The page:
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Conrad v. Westbrooks

United States District Court, M.D. Tennessee, Nashville Division

March 21, 2017

JUSTIN B. CONRAD Petitioner,
v.
BRUCE WESTBROOKS Respondent.

          MEMORANDUM AND ORDER

          ALETA A.TRAUGER UNITED STATES DISTRICT JUDGE.

         The instant pro se § 2254 habeas corpus action was transferred (Docket Entry No. 50) to this Court on February 8, 2017 from the Western District of Tennessee.

         Prior to being transferred, the petitioner filed thirteen (13) motions in the case which remain pending today. These include three motions for the appointment of counsel (Docket Entry Nos. 23, 28 and 37), two motions for discovery and the production of documents (Docket Entry Nos. 24 and 36), a motion to comply (Docket Entry No. 29), five motions (Docket Entry Nos. 31, 33, 35, 39 and 47) to “Incorporate Documented Evidence under State and Federal Law”, a motion (Docket Entry No. 34) to compel counsel to surrender his case file, and a motion for change of venue (Docket Entry No. 42).

         The Supreme Court has held that “an indigent's right to appointed counsel ....... exists only where the litigant may lose his physical liberty if he loses the litigation.” Lassiter v. Department of Social Services, 452 U.S. 18, 25 (1981). Thus, unlike criminal proceedings, there is no constitutional right to appointed counsel in a civil habeas corpus action. Lanier v. Bryant, 332 F.3d 999, 1006 (6th Cir. 2003).

         The appointment of counsel for a civil litigant is a matter within the sound discretion of the district court and will only occur under exceptional circumstances. Id.; Lavado v. Keohane, 992 F.2d 601 (6th Cir. 1993). In this instance, the petitioner has alleged simply that he is not trained in the law and requires the assistance of counsel. His ignorance of the law, however, standing alone, does not constitute the type of exceptional circumstances needed to justify an appointment of counsel. Accordingly, petitioner's motions (Docket Entry Nos. 23, 28 and 37) for appointment of counsel are DENIED.

         The petitioner has also filed two motions (Docket Entry Nos. 24 and 36) requesting discovery and the production of documents. The respondent has submitted responses (Docket Entry Nos. 26 and 43) in opposition to these motions, to which the petitioner has offered replies (Docket Entry Nos. 27 and 48).[1]

         A habeas petitioner, unlike other civil litigants in federal court, is not entitled to discovery as a matter of ordinary course. Bracy v. Gramley, 520 U.S. 899, 904 (1997). Thus, the broad discovery provisions of the Federal Rules of Civil Procedure do not apply to habeas proceedings. Harris v. Nelson, 394 U.S. 286, 295 (1969). Nevertheless, discovery within the context of a habeas action may be allowed upon a showing of good cause. Rule 6(a), Rules Governing § 2254 Cases.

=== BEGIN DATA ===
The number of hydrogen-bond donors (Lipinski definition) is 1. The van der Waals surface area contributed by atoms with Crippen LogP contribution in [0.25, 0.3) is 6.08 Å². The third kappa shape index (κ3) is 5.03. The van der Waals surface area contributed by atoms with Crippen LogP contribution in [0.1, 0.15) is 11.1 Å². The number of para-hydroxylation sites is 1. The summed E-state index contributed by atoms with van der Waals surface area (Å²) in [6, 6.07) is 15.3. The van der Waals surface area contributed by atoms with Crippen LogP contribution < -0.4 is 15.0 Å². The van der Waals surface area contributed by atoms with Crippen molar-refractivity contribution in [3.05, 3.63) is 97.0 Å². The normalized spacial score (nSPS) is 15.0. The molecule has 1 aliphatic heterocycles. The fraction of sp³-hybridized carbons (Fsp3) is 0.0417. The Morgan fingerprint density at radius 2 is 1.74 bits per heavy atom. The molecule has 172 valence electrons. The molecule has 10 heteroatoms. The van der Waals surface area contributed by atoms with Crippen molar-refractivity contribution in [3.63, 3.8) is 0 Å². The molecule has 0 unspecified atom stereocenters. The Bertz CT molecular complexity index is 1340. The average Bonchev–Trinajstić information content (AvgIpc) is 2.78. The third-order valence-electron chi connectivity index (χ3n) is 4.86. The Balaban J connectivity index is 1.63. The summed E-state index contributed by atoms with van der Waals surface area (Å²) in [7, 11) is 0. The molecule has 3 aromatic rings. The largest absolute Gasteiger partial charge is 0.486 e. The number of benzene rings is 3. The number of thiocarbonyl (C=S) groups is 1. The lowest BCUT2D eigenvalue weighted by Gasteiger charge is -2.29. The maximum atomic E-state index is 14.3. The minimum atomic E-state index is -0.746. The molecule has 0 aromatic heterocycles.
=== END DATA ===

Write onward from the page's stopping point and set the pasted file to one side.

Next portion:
Rule 5 of the Rules Governing § 2254 Cases requires the respondent to provide a case record with his answer. The respondent has submitted such a record with his answer. See Docket Entry No.16. Until the necessity for an evidentiary hearing becomes apparent from the existing record, the petitioner is unable to show cause sufficient to allow discovery at this time. See Harris v. Nelson, supra at 394 U.S. 300 (at any time during a habeas proceeding, when the court considers it necessary to do so, discovery procedures may be fashioned to allow for the factual development of an issue). As a consequence, the petitioner's discovery motions are PREMATURE and are DENIED at this time for that reason.

         The petitioner has filed a motion (Docket Entry No. 29) to compel. The motion, however, does not identify who is to be compelled and what they should be compelled to do. Thus, this motion has no merit and is DENIED.

         There are five motions (Docket Entry Nos. 31, 33, 35, 39 and 47) asking the Court to allow the “documented evidence” attached to them to be made exhibits to the record. These motions are GRANTED. The “documented evidence” that is now a part of the record will be given whatever weight it deserves.

         The petitioner has filed a motion (Docket Entry No. 34) asking the Court to compel his attorney to surrender petitioner's case file. As noted above, issues regarding discovery are premature at this time. Therefore, this motion is DENIED as well. Should it later appear that an evidentiary hearing is necessary to resolve petitioner's claims, he will be free to re-file this motion.

         There is a motion (Docket Entry No. 42) pending which seeks a change of venue, asking the Court to have this matter transferred to this judicial district. Clearly, the order (Docket Entry No. 50) directing such a transfer has rendered this motion MOOT.

         The petitioner has filed an Amended Petition (Docket Entry No. 38). In the original Petition (Docket Entry No. 1), the petitioner alleges the ineffective assistance of trial counsel. The Amended Petition adds four new issues that were not included in the original Petition. These issues involve (1) the ineffective assistance of post-conviction counsel; (2) a Brady claim; (3) a prosecution witness who provided perjured testimony; and (4) the non-disclosure of exculpatory evidence that precluded a finding that the question of suppression had been waived. The respondent has submitted responses (Docket Entry Nos. 44 and 46) in opposition to the Amended Petition.

         The respondent filed an Answer (Docket Entry No. 19) to the original Petition on August 25, 2015. The Amended Petition was filed on November 8, 2016, more than one year later. Thus, the petitioner is unable to amend his original Petition except “with the opposing party's written consent or the court's leave.” Rule 15(a)(2), Fed.R.Civ.P. The petitioner does not have the ...


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